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Reduced physical activity is associated with work and transport in adults with cystic fibrosis

  • Researchers

    Tshepo M. Rasekaba, Brenda M. Button, John W. Wilson, Anne E. Holland

  • Place of research

    Alfred Hospital and The Northern Hospital, Victoria, Australia

  • Publication

    Journal of Cystic Fibrosis / October 2012

  • Subjects

    ,

  • What are the patterns of physical activity in adults with cystic fibrosis (CF) and are they different from the normal population?

  • Why is this important?

    Achieving sufficient levels of physical activity is important to maintain good health and prevent a range of chronic diseases. People with CF are now living longer and are more susceptible to metabolic diseases such as diabetes, where physical activity forms an important part of management. Ensuring sufficient physical activity may also be important to maximise lung health. There has been limited study of routine day to day physical activity in adults living with CF.

  • What did you do?

    Adults with cystic fibrosis completed a questionnaire which asked them about the amount of physical activity they engaged in for work, transport, domestic chores, or leisure in the over the previous week. They recorded the time spent walking, performing moderate or vigorous intensity tasks in any of the four activities above. Physical activity levels in adults with CF were compared to a group of healthy participants without CF.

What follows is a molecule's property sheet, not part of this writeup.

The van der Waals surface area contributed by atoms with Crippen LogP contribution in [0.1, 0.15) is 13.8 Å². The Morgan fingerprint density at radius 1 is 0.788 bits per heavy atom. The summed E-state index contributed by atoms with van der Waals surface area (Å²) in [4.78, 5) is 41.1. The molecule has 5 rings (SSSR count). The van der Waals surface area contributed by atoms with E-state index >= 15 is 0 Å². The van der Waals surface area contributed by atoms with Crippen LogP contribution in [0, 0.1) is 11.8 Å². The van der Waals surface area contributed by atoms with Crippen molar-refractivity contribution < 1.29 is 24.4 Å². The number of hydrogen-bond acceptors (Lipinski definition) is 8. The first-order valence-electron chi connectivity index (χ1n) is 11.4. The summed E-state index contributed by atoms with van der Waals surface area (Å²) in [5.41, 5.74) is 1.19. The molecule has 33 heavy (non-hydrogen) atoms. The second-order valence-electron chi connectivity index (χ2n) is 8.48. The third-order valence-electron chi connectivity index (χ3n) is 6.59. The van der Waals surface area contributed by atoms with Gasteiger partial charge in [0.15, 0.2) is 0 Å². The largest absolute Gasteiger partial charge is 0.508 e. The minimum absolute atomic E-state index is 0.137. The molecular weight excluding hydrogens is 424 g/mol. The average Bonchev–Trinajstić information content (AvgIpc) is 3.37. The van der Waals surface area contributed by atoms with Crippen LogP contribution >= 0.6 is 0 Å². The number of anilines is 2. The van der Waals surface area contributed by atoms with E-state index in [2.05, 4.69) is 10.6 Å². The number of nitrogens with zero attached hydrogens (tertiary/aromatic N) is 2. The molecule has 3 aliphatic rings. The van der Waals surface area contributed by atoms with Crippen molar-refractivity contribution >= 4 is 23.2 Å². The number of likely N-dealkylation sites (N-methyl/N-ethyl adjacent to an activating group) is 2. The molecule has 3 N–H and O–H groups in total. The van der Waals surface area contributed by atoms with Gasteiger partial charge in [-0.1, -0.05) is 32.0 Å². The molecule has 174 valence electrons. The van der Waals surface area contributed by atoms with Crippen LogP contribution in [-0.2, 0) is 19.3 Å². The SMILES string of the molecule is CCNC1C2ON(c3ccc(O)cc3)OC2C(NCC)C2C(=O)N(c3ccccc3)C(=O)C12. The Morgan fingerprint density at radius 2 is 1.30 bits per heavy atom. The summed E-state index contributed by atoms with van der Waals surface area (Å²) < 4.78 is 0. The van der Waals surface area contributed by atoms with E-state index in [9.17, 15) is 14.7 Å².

• What did you find?

    Overall, adults with CF accumulated less physical activity from day to day tasks than their non-CF peers. Work and transportation emerged as two key areas through which those with CF accumulated significantly less physical activity in comparison to their non-CF peers. The two groups had similar levels of moderate and vigorous physical activity, suggesting that both groups undertake regular, structured exercise programs.

  • What does this mean and reasons for caution?

    Improving engagement in employment and encouraging active methods of getting from place to place may be useful to improve physical activity levels in people with CF. Structured exercise programs will continue to have a role in order to maximise the benefits of physical activity in people with CF. It will be useful to confirm these results using more direct measures of physical activity, such as activity monitors.

  • What's next?

    New treatments to improve physical activity levels during daily life in adults with CF should be explored, and their impact on long-term health and well-being should be evaluated.